[attach]3949[/attach]The City’s budget for 2011 has now been approved. As challenging the work on that project was, the work that lies ahead in connection with the 2012 budget promises to be far more difficult.
Here’s why: Over the past seven years, spending on operations at city hall grew by about 50 percent (from $6.2 billion in 2002 to over $9.3 billion in 2010). Worse, the growth in revenue fell significantly behind spending, requiring ever-increasing reliance on the use of reserve funds and one-time intergovernmental transfers to balance the figures.
As the revenue-generating capacity of the property tax base became increasingly strained, the city turned to additional revenue sources, such as motor vehicle licence fees, land transfer tax and substantial user fees. Yet the gap between spending and revenues has continued to grow. The spread is now three-quarters of a billion dollars on a total budget of about $9.3 billion.
This trajectory cannot be sustained. The time has come to bring sharp focus to bear on the rate of spending.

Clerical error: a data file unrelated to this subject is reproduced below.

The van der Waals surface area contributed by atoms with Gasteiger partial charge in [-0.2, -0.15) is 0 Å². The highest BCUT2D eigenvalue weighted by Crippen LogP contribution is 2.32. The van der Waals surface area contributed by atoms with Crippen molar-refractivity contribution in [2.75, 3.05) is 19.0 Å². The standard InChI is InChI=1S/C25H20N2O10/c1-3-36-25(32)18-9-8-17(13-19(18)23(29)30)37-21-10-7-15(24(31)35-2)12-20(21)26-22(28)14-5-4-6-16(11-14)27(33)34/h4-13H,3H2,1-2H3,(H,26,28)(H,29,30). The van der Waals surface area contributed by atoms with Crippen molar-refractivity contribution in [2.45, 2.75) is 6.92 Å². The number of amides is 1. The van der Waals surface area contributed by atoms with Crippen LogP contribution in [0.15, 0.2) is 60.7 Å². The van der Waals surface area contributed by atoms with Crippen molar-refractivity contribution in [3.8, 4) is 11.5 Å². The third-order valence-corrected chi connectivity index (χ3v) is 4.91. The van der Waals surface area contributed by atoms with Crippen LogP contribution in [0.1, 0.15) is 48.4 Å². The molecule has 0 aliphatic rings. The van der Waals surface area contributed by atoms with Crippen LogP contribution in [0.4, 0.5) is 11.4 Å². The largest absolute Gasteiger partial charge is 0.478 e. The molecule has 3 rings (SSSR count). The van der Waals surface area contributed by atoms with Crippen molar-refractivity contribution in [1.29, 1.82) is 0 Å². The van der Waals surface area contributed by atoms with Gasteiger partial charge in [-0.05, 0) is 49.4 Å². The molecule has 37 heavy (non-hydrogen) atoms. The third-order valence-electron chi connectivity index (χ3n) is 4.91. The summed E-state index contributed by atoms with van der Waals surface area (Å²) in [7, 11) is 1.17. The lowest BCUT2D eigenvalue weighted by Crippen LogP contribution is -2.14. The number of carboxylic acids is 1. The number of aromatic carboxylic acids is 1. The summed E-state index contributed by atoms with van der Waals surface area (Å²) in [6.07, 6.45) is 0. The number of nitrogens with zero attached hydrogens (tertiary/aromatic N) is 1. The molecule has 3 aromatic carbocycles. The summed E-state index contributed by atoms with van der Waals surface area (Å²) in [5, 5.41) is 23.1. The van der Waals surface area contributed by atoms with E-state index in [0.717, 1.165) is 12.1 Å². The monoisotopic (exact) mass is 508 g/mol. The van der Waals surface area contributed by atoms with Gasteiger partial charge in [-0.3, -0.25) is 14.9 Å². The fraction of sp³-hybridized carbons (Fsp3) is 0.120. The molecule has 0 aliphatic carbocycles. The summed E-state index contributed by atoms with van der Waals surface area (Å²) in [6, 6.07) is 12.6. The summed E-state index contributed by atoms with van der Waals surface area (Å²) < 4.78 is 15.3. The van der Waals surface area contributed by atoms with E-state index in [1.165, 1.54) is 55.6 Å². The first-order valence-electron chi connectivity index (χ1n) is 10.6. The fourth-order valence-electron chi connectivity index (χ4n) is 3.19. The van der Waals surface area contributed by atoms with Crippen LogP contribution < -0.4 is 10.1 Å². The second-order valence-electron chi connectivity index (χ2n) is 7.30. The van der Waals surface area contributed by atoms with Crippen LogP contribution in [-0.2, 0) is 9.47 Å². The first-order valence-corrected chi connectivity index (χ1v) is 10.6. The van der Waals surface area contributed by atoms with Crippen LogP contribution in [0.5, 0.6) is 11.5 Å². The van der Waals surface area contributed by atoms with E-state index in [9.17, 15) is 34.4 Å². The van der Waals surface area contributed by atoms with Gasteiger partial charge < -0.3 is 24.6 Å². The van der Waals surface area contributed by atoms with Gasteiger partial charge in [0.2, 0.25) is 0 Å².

Past budgets have sought out new and creative ways to keep putting more and more water into the bucket; we can expect the coming budget process to be an exercise in identifying leaks in the bucket and plugging them.
A modern city such as Toronto is expensive to run. There is no escaping that reality. All the more reason why we must make every effort to ensure that each taxpayer dollar works as hard as it can delivering the results that the taxpayers expect.
Taxpayers expect their council to find and reduce misspent dollars wherever possible and look for new and more effective ways to deliver the services they need. They will also expect council to take a hard look at services that can’t be justified in view of the costs involved, or make better use of the assets available. Does this mean privatization? Does it mean alternative service delivery (contracting out of services)? Too early to tell. What we can count on, however, is that these measures will be placed on the table for consideration as every effort is made to bring spending into line with revenues.
As a member of the budget committee, I will be working to find the right compromise that will allow the city to close the budget shortfall without irresponsible tax increases or cuts to services.
The hard work is about to begin.